Curves Class taught by Rachel at Stitched in Color is in full swing, and I am jumping in with gusto on my curve-y projects! The first project was *technically* supposed to be a machine-appliqued clamshell pillow, which I decided (in a state of delusion, apparently) to turn into a set of placemats. The truth is, we really aren’t in need of any pillows at this time (unless they are these pillows, which, I need so badly it hurts. But, I digress).
I decided to make the placemats 12″x18″, with a binding, which I now realize in retrospect is the equivalent of making 4 little quilts! Each placemat requires 14 whole-clamshells, 2 half-clamshells and 70″ of binding. So if you’re keeping track, that’s a total of 60 clamshells and 280″ of binding! Seriously, what was I thinking?!?
That said, I really think they look great, and I am learning a ton about sewing curves in the class. One totally geek-y thing that I’ve learned, is that wearing quilting gloves gives me a better handle on the fabric and makes it easier for me to manage sewing the curved lines. One thing I’m still grappling with, is keeping an eye on my needle while I’m sewing, rather than relying on my 1/4″ seam guide.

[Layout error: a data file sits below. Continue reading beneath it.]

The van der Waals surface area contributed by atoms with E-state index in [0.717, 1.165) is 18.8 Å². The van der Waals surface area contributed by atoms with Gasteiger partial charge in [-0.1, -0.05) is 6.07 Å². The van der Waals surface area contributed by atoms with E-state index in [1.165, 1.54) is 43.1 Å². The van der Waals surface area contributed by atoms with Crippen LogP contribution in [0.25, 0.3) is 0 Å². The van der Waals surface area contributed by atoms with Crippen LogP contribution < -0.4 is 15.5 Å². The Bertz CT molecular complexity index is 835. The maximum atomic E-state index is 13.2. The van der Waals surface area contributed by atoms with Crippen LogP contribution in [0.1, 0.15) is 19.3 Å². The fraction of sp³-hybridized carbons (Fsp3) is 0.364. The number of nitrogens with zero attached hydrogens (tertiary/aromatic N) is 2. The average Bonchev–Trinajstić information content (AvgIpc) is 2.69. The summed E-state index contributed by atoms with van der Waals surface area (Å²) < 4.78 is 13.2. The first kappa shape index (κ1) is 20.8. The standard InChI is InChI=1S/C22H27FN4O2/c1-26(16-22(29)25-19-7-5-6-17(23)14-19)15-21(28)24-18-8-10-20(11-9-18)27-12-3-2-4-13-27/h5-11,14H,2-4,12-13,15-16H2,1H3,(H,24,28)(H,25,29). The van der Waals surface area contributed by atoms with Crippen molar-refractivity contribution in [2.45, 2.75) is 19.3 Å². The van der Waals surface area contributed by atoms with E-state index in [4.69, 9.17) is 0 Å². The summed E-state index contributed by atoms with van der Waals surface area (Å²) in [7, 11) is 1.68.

If you’re interested in making placemats like these — with or without the clamshells — here’s a quick rundown of how I made mine:
1. Attach and stitch the clamshells.
Start with a piece of fabric 12″ x 18″. I used Robert Kaufman Chambray Shirting in Navy. I then attached the clams with Heat n’ Bond Lite. I found it to be more adhesive than Steam a Seam 2, which left me disappointed on a previous project. Here’s a picture of the back of my chambray after all three rows of clamshells were stitched down.
2. Attach fusible fleece.
In this picture it shows the fleece cut at 11″x 17″, which is how I cut it for my first placemat. I don’t recommend this. I thought it would make the seams less bulky, but since I attached a binding by hand, it actually left very little for my needle to grab on to and so I found my stitches showing through the front more often than I’d care to admit. If you attach the binding by machine, i.e., if you’re smarter than me, then I’m sure it would be okay as shown. Otherwise, cut the fusible fleece at the same size as your placemat (in this case, 12″ x 18″).
3. Make quilt sandwich and quilt.
I just did a couple of straight stitches to keep the whole thing in place and secure. I didn’t measure them out. They are in a different place on each placemat, just to keep things interesting.
Here’s the backs. I used coordinating fabrics, so they can be reversible. I think they’re as pretty on the bottom as they are on the top!
4. Make and attach the binding.
And ta da! The finished product! (well, one, at least!)
I also started the second project for class, which was to make a couple of improv curved notecards. I made mine out of the same chambray and some Liberty scraps. I figure, even if the curves are a bust, you can’t go wrong with Liberty!
And there you have it! My curve-y endeavors of late! Have you ever sewn curves? What sort of tips do you have for a newbie like myself?